However, these issues need not necessarily become impediments to establishing profitable, long-term, sustainable operations and customers in African markets. For example, the requirement in some countries to find a local business partner – with shareholding or not – can actually help to mitigate the overall risk bouquet and generate more rapid and ultimately reliable returns. The upfront investment of time and resources to establish effective partnerships undeniably increases short-term expense. But a bonafide partner smoothens bureaucratic processes, eases forex issues, rapidly establishes local credibility, and facilitates cultural adaptations.
That’s if you choose your partners wisely. How to do so may at first glance appear a bewilderingly complex task. But tapping your networks – competitors, partners, and suppliers – divulges who they use, what their experiences were, and any snags that hung them up. There are other avenues to explore too, such as chambers of commerce, digital sources, and more.
The financial considerations can be insurmountable challenges for some. The cost of forex, sourcing and obtaining compliant letters of credit and requisite confirmations, country risk insurance, and sourcing co-funding through trade missions must all be factored into business arrangements upfront to ensure mutually beneficial agreements. Some clients, destined to be long-standing loyal customers, may not have the funds to seed initial developments. Infrastructure requirements can be far more onerous than immediate markets will fund, which requires progressive market development strategies allied to creative funds sourcing. I’ve witnessed companies neglect offshore co-funding opportunities from national trade missions themselves seeking to promote their presence in select African markets. It defies the logic of capitalism and sustainable development. Those organisations either have or want to build their own reputations in select markets. They often offer preferential rates compared with established banks precisely because they are not established banks. And their finance options can easily reduce risk and produce guarantees for payment upon successful completion of projects.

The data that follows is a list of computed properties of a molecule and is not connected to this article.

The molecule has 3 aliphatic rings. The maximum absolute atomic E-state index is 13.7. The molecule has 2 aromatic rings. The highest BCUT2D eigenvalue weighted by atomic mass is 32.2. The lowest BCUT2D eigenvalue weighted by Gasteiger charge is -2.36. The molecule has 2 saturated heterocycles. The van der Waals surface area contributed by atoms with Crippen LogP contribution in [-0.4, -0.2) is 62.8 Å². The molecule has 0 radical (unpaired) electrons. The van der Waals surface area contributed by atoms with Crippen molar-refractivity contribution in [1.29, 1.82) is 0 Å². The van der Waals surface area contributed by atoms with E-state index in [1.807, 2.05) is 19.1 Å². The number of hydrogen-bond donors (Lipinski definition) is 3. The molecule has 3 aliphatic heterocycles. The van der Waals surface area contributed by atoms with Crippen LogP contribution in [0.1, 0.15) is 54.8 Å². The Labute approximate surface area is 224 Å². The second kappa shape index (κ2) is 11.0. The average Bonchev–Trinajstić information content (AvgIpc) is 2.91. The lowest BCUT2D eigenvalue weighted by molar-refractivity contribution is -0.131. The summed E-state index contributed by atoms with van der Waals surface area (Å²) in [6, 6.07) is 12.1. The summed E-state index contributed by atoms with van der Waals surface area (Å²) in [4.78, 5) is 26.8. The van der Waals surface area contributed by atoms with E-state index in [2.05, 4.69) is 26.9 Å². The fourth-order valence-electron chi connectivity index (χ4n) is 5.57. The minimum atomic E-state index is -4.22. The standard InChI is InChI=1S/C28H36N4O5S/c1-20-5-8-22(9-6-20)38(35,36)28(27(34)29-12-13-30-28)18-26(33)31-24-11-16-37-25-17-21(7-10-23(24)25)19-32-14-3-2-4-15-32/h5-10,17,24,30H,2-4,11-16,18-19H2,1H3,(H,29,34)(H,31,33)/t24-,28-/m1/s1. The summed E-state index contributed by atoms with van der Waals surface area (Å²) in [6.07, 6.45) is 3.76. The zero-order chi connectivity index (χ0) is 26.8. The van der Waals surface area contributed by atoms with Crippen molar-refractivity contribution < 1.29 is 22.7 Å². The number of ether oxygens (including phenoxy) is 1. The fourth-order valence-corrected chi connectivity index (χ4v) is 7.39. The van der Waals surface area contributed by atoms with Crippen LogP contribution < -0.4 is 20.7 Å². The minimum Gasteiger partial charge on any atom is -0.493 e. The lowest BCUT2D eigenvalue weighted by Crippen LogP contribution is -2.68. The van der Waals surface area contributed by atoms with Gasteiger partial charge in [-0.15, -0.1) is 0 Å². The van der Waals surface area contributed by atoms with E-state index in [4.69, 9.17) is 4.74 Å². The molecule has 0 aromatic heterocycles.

Logistics can often be a challenging aspect of African operations. Yet, again, even as some local agents may attempt to bamboozle sincere efforts, selecting the right partner will clear a path for rapid imports founded on spotless paperwork in desired local formats. Many customers in African countries also expect terms to include vendor delivery of product to port thereafter becoming the customer’s process to clear customs.
These and other hidden costs manifest as risk when operating in African countries. But the same holds true for any country different from ones own. And, as with those, come prepared and you can expect smooth operations. Take the time and effort to do so and simultaneously follow through by keeping your promises to African customers who have been burned by unscrupulous operators dumping product, among other poor business practices, and you additionally stand a solid chance of creating unshakeable customer loyalty.
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Issued by: Michelle Oelschig, Scarlet Letter